This advice is taken from this thread and other similar ones on this site.

Quote Originally Posted by Thor
we agree that the best way to make sure that you've actually got an Instinct is to put it in an If/Then statement with specific mechanical effects.

So: If I see a dead body, then I Assess.
If confronted with combat, [then] I assume Aggressive Stance.
If there's a cave-in, then I Push the youngest to safety.

You can use Always or Never statements as well, though you have to be careful with these and make sure that you are describing a mechanical effect:

Always cast Facets Carefully and Patiently.
In the deep tunnels, always Assess (listen) at every junction.
At the first sign of combat, I always Draw my knife.
Never Work Quickly.

If you always make sure characters' Instincts are tight and narrowly focused, two things will happen: one, it will be easier for players to use those Instincts in play, and two, it will be easier for you to incorporate conflicts where those Instincts generate complications for them (and thus allow you to award them Artha).
"So instincts are action-oriented macros?" one querulous gamer asked.

To which, Thor offered, the theory behind it all, so eloquently put:

Quote Originally Posted by Thor
Absolutely, that's one level. I think of that as the Mechanical level.

In a way, what the BITs really do is help the group to establish the Social Contract.

At the mechanical level, my Instincts establish with the group that "my guy" functions in a slightly different way than the baseline rules. He's so aggressive that he actually starts combat in Aggressive Stance, even though other characters have to take an Action to do that.

Or, he's so cautious in the deep tunnels that he Assesses at every junction, even if I don't actually state that when it comes up. In fact, that's so important to my character that if we all forget and suddenly turn a corner and run into something dangerous, we'll back up a step so I can roll my Assess to see whether I became aware of it.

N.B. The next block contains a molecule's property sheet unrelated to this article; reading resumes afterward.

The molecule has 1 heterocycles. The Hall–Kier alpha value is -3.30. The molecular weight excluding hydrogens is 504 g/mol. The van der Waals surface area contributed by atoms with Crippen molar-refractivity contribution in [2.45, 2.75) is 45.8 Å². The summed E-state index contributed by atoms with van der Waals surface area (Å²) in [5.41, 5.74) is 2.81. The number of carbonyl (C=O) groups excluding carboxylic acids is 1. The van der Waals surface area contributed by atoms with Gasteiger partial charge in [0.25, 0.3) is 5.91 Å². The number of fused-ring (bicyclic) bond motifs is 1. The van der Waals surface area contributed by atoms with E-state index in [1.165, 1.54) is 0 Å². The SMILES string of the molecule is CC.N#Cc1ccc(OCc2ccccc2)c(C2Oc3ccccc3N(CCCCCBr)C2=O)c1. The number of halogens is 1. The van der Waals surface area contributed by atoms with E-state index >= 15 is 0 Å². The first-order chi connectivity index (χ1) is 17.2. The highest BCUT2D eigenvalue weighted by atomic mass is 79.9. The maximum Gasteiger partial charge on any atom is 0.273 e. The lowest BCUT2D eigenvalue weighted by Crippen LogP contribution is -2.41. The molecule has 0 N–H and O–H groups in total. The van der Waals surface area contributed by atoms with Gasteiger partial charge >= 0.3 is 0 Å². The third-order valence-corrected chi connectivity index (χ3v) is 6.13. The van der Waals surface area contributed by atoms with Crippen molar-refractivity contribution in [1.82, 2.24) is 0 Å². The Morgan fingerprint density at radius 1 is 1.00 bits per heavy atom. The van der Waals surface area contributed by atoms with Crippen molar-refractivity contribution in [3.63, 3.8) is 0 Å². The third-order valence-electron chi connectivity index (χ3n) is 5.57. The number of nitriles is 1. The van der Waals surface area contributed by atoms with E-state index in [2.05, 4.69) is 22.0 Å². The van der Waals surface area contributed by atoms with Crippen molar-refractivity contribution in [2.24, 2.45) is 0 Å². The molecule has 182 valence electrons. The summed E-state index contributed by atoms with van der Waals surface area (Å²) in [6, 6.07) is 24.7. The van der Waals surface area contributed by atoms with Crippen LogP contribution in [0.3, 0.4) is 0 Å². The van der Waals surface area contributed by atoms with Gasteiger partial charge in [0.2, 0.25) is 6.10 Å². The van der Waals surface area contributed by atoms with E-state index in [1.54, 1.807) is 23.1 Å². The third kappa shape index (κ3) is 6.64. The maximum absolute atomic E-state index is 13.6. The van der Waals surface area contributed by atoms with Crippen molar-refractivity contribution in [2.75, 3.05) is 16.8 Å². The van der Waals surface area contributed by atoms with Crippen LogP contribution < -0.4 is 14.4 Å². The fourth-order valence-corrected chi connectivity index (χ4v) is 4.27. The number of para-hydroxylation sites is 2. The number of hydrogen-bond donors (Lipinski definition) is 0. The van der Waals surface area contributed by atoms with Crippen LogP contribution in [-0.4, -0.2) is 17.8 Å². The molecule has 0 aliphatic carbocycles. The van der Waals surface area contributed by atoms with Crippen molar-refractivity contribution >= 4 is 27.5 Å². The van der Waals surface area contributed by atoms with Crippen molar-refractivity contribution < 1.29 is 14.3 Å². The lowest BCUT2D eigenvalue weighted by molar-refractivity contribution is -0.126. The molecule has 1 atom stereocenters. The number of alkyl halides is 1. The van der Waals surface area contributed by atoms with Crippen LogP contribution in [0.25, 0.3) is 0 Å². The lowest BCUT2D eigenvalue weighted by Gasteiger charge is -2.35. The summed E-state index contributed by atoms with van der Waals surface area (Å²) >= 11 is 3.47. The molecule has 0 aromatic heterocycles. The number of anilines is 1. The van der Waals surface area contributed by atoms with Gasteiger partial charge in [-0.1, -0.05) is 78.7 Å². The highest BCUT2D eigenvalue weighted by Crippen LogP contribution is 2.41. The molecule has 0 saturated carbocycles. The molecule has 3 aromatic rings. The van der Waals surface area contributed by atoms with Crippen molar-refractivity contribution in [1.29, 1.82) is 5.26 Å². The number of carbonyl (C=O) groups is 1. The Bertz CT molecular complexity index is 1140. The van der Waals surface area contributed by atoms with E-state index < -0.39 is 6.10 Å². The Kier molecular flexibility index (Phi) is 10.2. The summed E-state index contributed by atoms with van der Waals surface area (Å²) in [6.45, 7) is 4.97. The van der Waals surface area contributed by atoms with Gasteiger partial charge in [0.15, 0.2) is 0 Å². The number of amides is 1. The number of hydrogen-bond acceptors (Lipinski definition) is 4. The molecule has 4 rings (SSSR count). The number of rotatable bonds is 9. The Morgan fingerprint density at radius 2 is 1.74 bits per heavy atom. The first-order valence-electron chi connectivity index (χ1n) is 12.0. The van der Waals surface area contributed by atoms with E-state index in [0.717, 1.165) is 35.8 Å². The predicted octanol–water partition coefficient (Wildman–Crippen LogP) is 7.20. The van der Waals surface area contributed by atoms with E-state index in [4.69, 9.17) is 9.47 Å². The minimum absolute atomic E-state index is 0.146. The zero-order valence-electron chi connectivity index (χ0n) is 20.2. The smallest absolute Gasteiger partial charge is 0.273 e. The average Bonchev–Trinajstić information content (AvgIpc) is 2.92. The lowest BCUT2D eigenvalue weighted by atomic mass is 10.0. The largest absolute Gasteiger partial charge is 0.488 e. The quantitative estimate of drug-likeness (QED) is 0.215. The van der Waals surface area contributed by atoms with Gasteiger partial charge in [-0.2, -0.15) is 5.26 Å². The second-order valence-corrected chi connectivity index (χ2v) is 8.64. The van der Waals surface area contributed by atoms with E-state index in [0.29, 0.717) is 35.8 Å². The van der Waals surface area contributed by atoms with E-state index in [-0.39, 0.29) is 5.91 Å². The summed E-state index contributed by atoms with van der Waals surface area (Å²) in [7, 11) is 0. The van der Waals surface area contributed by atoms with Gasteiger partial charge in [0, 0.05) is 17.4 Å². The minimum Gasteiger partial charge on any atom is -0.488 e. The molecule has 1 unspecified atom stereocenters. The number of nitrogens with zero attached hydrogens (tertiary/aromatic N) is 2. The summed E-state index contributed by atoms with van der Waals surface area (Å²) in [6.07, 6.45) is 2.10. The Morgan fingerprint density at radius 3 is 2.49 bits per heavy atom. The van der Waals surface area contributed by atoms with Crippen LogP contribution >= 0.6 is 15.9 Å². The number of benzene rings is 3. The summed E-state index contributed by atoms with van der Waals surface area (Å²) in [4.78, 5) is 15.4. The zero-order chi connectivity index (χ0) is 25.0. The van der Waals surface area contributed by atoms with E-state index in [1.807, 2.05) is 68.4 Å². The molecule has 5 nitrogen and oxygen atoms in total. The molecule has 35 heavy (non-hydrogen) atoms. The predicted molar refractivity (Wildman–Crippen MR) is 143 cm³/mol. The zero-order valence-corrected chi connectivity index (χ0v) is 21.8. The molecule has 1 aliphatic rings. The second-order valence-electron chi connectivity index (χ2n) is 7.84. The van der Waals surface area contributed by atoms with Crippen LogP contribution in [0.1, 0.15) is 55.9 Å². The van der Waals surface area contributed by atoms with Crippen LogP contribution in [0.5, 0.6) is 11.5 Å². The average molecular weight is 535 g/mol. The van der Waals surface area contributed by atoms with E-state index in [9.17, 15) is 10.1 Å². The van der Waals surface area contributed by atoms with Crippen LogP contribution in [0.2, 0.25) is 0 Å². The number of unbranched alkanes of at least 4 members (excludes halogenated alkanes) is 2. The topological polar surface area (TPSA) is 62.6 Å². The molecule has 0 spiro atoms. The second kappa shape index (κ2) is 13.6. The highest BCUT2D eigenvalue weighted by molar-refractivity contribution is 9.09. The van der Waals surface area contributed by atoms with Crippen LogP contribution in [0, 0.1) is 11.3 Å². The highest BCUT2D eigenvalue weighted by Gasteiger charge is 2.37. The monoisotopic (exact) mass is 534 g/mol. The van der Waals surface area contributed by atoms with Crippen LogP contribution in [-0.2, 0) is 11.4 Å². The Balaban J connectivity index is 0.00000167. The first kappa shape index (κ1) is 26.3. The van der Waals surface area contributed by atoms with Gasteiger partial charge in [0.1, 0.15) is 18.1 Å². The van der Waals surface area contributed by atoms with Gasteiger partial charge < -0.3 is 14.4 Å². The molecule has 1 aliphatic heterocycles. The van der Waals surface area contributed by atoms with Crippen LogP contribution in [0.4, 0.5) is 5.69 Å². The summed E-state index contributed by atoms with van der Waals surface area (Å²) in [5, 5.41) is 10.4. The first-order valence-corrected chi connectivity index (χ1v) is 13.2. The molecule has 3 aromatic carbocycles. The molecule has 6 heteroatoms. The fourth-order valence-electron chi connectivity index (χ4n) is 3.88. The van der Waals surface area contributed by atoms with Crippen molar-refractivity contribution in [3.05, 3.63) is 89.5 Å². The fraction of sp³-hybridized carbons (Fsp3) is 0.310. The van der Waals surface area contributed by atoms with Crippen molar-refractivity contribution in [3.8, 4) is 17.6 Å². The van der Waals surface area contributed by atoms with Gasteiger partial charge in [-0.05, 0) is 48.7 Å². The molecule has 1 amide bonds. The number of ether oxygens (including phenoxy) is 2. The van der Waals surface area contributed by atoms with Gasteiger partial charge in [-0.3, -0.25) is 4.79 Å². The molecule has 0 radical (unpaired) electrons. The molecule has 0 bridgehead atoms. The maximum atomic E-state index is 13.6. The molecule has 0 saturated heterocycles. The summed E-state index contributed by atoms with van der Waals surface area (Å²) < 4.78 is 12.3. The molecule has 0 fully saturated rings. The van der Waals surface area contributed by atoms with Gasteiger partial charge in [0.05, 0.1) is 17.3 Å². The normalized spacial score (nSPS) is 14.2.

Then there's what I'll call the Character level. This works on the principle that "Actions speak louder than words." Instincts are the most primal, compact way of telling everybody at the table what your character is about. Sure, my character has a few Beliefs that do that too, but those are more of a big picture thing. If my dwarf has the Instinct, "If there's a cave-in, then I Push the youngest to safety," that tells the entire group a lot about who my character is and what he values. First, he's careful and aware of the dangers that come with being underground. Second, his first thought is to protect someone else, not himself. And third, that someone else is the "youngest" meaning that he puts some sort of value on youth (and the group might rightly come to the conclusion that since he's the oldest dwarf in the group, and has taken the "Husband" lifepath, that this Instinct stems from a desire to protect children).

Finally, there's the Story level. On this level, the Instinct is a direct statement to the GM, "I want to showcase this aspect of my character." If I have the cave-in Instinct, I'm telling the GM that I want at least some of the game to happen underground in caves or tunnels, and I want to have a cave-in.

Anyway, that's Instincts as I see 'em.
And that's how we see 'em, too! I swear Thor's been reading my notes!

To reinforce Thor's point, and to quote the master himself in this thread:
So sayeth Kublai: Specific actions to specific stimulus.

For example: How do you give your advice and what event triggers your speech?

How do you protect wounded comrades from harm? What defines harm? Do you see the abuse that's possible here? Harm can be defined as a sword strike to a falling rock to making a faux pas at a ball. Ways to protect comrades are equally undefined. That's too much ground for an Instinct to cover, really. In combat, perhaps "If a comrade is wounded, then I step between him and his opponent and block." Even this is really pushing the limit.

There's good instinct advice from Pete/Kublai in this thread.

And you can find examples of his own character's instincts here

- Taste food before serving or eating.
- Always have enough ingredients for noodle soup.
- Keep wok securely tied to my back when traveling.
and here

and here

I hope this has proved helpful.

If we see one more Instinct that is a Belief we're going to rewrite the damn game. Oh. Wait.